Colour is a real mood changer. (Okay, wine and chocolates too!) Have you noticed how many blue painted walls are in decor magazines lately? I have never been brave enough to paint one of my own walls blue. I am not a fan of light blue walls myself, but the darker toned paints, leaning towards navy, I do find interesting, calming and almost dramatic. They say, once you’ve changed over to the other side… you never want to have neutral walls again! .
Start slowly, choose one room or one wall to experiment with. Make sure the other furniture in the room are mostly neutral so you don’t need to stress about matching colours too. Make sure you have other blue accents in your room like cushions or ornaments to pull it all together.
So, not surprisingly, breaking décor rules come quite naturally to me. Here are only a few of my favourite ones that get me into trouble at times:
1. DARK COLOURS ARE A NO-NO IN A SMALL ROOM
Sometimes, there are more than one solution to a problem. Of course white, with it’s ability to project light, would be the most obvious wall colour and looks fantastic in a small room. But have you considered painting the walls a dark colour? Dark wall colour has a tendency to disintegrate the edges of the room and add a mysteriousness that crisp white would struggle to obtain.
2. A LIVING ROOM SHOULD HAVE A SOFA
Our rooms are becoming more open plan and formal areas a bit smaller as needs for such a room decrease, or drop away entirely. Nowadays, when guests come over, we tend to gather in the kitchen or around the barbie outside. If you have a smaller formal lounge,size and proportion of furniture pieces should fit the room. Lounge suits are very bulky, so a few occasional chairs around a small coffee table will utilise the space to it’s best advantage.
3. FURNITURE STYLES SHOULD MATCH
Successful rooms need some common ground, but that doesn’t mean that all your furniture styles should match. Try using furniture with similar height and scale, a consistent colour scheme throughout, or giving each piece a “companion” in similar colour, style or finish. By using these tips, your décor will become more aesthetically pleasing and not look like you’ve shopped at a garage sale.
4. A LOUNGE ROOM NEEDS A COFFEE TABLE
If you have a small living area and your coffee table eats up most of the space in front of your sofa, this might just be your rule to break. There’s no reason a side table can’t fulfil the same function as a coffee table. Even an ottoman can serve as footrest, coffee table as well as extra seating. It’s light enough to move around when your kids (or grown ups after the third glass of wine) want to have a dance-off in this area.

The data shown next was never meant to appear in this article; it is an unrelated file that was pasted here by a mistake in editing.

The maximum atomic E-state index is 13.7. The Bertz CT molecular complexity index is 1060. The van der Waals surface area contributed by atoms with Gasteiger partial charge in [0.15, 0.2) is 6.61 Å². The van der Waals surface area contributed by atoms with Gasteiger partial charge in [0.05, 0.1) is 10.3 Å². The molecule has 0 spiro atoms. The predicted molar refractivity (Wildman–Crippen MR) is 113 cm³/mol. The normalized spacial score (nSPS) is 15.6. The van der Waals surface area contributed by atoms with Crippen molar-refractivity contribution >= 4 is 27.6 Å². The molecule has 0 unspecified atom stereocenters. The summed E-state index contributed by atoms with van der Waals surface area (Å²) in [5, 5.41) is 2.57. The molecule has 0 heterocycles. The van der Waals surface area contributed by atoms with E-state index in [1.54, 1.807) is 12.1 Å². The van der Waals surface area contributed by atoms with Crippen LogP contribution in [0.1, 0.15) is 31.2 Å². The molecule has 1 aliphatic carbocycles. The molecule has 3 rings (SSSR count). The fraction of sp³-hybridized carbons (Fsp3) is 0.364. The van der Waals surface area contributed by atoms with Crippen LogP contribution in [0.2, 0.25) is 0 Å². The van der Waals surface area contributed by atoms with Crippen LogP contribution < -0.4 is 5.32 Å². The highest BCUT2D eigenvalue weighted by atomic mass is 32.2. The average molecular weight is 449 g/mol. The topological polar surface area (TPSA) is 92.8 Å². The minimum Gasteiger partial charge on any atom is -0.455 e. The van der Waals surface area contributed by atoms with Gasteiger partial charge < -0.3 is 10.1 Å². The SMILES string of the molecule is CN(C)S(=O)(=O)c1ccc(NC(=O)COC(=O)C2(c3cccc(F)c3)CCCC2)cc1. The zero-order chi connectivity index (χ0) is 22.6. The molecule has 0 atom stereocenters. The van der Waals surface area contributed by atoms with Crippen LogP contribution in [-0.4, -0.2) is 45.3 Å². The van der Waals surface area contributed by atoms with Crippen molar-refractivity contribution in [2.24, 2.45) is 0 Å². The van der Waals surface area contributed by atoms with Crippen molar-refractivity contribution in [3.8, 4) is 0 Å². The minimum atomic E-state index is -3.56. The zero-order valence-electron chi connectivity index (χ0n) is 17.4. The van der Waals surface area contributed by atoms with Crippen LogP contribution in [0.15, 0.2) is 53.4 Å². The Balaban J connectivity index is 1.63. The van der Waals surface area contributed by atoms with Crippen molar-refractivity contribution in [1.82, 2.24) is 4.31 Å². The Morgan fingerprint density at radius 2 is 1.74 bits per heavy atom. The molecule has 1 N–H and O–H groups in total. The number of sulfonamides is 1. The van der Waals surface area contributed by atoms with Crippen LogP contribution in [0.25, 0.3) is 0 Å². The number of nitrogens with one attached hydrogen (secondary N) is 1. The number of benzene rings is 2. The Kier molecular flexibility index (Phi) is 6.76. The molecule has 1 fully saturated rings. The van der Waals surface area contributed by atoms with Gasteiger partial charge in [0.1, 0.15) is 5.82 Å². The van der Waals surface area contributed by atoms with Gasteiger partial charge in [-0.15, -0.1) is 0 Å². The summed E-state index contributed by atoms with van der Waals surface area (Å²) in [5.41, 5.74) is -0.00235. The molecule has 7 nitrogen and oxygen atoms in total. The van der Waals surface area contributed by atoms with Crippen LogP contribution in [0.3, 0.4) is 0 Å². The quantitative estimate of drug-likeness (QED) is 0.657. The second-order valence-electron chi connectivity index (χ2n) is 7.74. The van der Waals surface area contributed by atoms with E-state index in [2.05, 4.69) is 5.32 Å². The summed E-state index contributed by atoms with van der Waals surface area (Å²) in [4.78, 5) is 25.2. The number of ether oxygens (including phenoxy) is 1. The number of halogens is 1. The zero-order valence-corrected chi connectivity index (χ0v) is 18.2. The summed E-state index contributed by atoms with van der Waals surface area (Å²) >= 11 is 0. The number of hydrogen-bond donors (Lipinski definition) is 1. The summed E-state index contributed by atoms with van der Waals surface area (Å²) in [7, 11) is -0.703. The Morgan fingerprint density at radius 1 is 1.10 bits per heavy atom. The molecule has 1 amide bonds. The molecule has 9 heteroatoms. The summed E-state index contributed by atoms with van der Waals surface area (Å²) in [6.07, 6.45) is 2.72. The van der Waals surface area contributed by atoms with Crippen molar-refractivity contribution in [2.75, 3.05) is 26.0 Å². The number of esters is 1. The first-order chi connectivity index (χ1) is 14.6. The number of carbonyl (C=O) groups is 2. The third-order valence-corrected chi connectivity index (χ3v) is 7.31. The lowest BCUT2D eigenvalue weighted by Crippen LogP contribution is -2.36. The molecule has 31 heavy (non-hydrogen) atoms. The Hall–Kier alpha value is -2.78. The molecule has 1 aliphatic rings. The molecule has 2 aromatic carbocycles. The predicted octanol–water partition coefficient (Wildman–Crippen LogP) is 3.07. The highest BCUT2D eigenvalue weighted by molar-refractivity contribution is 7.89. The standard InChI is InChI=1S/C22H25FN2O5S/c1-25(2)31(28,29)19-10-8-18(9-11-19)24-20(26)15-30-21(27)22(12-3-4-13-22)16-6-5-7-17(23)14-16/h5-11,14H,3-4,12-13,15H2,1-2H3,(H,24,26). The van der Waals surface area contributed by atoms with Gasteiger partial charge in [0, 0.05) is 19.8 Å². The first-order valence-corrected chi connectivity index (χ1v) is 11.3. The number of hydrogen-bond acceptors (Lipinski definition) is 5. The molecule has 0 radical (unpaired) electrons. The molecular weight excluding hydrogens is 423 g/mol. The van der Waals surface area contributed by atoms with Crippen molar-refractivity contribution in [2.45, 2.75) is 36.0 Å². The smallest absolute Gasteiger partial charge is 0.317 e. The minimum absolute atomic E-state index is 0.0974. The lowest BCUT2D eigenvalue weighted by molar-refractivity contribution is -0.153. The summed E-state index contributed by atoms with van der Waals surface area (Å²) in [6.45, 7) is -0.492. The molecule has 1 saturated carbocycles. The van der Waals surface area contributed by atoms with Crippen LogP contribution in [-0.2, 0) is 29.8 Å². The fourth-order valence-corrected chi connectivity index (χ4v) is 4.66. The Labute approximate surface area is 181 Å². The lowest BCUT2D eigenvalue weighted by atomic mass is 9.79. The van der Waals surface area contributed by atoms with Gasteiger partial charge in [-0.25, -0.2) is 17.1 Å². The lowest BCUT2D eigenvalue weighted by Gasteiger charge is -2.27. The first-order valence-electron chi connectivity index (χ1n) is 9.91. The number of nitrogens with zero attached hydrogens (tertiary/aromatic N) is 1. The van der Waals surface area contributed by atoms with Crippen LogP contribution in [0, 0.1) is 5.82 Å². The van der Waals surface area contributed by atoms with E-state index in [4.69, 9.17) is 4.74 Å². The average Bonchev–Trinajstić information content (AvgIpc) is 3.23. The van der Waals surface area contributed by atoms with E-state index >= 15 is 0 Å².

5. DINING CHAIRS SHOULD BE A MATCHING SET
Mismatched dining chairs are a great budget option if you’ve just moved into your first flat. These can be purchased as second hand and painted to your liking. It might need a bit of planning to pull this off, but the reward is great when mismatched chairs add balance and interest in your design. Another way to add comfort to a more formal look, is by complementing your existing set with upholstered chairs at the ends of the table.
6. CEILINGS SHOULD BE WHITE
In previous years, ceilings were adorned with murals, mirrors and gold leaf, so why are we so consumed with painting all ceilings white nowadays? I realise our homes are a bit smaller than the palaces of yesteryear and white paint is propably the more obvious choice to give ceilings an illusion of height. However, by painting your ceiling a few shades lighter than your wall, the same illusion can be obtained. Restaurants and bars are renowned for creating cavernous spaces with their dark ceilings, making long chats over a glass of red at small, intimate tables very enjoyable indeed. Try imagining the ceiling as an extra wall to enhance, hide or accentuate during the decorating process.
7. HANG ART WORK AT EYE LEVEL
Generally, we hang art at eye level to attract attention instantly when you walk into the room. Let’s think out of the box for a second – what if art is displayed in an unexpected way, placed on the floor for instance, or on furniture? Wouldn’t that make it all the more unexpected and attract a bit more attention?
8. KEEP PATTERNS TO A MINIMUM
I’ve recently read interior designer extraordinaire, Greg Natale’s book “The Tailored Interior”. Boy, Oh boy, I bet he’s never heard of this rule before! He has a knack of playing with patterns in a fearless way, throwing all rhyme or reason out the window, until it all comes together in a beautiful display.
A week ago I waited in anticipation for what the “colour of the year’ in 2016 will be. Why is it important? It is, because shops will tend to lean towards these colours when they buy furniture, clothes & all things decorating. The new colours for 2016 are: ROSE QUARTZ & SERENITY. This is the first time ever that two colours are chosen as colour of the year.
So if you’re not into pastels, do you have to follow this trend? Of course not! You do your own thing! It is just important to know that you will see these colours pop up everywhere in shops and magazines as it is seen as the chosen trend setting colours for the year. See, we are just here to keep you informed and help you look very intelligent and up to date with what’s going on in the market!